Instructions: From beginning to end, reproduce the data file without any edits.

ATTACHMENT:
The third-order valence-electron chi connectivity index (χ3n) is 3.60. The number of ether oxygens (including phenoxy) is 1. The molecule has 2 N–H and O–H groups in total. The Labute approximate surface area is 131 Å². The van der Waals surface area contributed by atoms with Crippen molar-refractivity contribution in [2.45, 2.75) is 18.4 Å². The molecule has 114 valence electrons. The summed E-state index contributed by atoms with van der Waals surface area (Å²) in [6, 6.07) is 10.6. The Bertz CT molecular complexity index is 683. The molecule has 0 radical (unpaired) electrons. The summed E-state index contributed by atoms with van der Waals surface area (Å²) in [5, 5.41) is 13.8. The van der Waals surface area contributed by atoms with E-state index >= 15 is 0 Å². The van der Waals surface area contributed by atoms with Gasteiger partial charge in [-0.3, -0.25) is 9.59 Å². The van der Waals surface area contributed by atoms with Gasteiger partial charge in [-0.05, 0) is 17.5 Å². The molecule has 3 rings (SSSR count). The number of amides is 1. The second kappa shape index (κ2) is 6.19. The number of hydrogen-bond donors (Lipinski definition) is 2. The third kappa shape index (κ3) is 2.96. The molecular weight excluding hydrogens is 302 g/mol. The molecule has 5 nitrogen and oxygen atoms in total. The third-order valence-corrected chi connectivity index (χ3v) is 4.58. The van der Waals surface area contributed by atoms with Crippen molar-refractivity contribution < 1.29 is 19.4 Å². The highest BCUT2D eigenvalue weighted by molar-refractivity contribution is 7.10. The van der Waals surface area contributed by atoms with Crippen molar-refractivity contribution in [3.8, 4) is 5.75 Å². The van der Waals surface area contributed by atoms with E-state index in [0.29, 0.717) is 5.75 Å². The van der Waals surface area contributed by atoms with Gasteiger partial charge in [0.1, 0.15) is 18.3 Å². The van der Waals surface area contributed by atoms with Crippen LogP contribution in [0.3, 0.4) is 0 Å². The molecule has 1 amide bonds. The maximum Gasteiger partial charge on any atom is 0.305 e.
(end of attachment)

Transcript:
The third-order valence-electron chi connectivity index (χ3n) is 3.60. The number of ether oxygens (including phenoxy) is 1. The molecule has 2 N–H and O–H groups in total. The Labute approximate surface area is 131 Å². The van der Waals surface area contributed by atoms with Crippen molar-refractivity contribution in [2.45, 2.75) is 18.4 Å². The molecule has 114 valence electrons. The summed E-state index contributed by atoms with van der Waals surface area (Å²) in [6, 6.07) is 10.6. The Bertz CT molecular complexity index is 683. The molecule has 0 radical (unpaired) electrons. The summed E-state index contributed by atoms with van der Waals surface area (Å²) in [5, 5.41) is 13.8. The van der Waals surface area contributed by atoms with E-state index >= 15 is 0 Å². The van der Waals surface area contributed by atoms with Gasteiger partial charge in [-0.3, -0.25) is 9.59 Å². The van der Waals surface area contributed by atoms with Gasteiger partial charge in [-0.05, 0) is 17.5 Å². The molecule has 3 rings (SSSR count). The number of amides is 1. The second kappa shape index (κ2) is 6.19. The number of hydrogen-bond donors (Lipinski definition) is 2. The third kappa shape index (κ3) is 2.96. The molecular weight excluding hydrogens is 302 g/mol. The molecule has 5 nitrogen and oxygen atoms in total. The third-order valence-corrected chi connectivity index (χ3v) is 4.58. The van der Waals surface area contributed by atoms with Crippen molar-refractivity contribution < 1.29 is 19.4 Å². The highest BCUT2D eigenvalue weighted by molar-refractivity contribution is 7.10. The van der Waals surface area contributed by atoms with Crippen molar-refractivity contribution in [3.8, 4) is 5.75 Å². The van der Waals surface area contributed by atoms with E-state index in [0.29, 0.717) is 5.75 Å². The van der Waals surface area contributed by atoms with Gasteiger partial charge in [0.1, 0.15) is 18.3 Å². The van der Waals surface area contributed by atoms with Crippen LogP contribution in [0.3, 0.4) is 0 Å². The molecule has 1 amide bonds. The maximum Gasteiger partial charge on any atom is 0.305 e.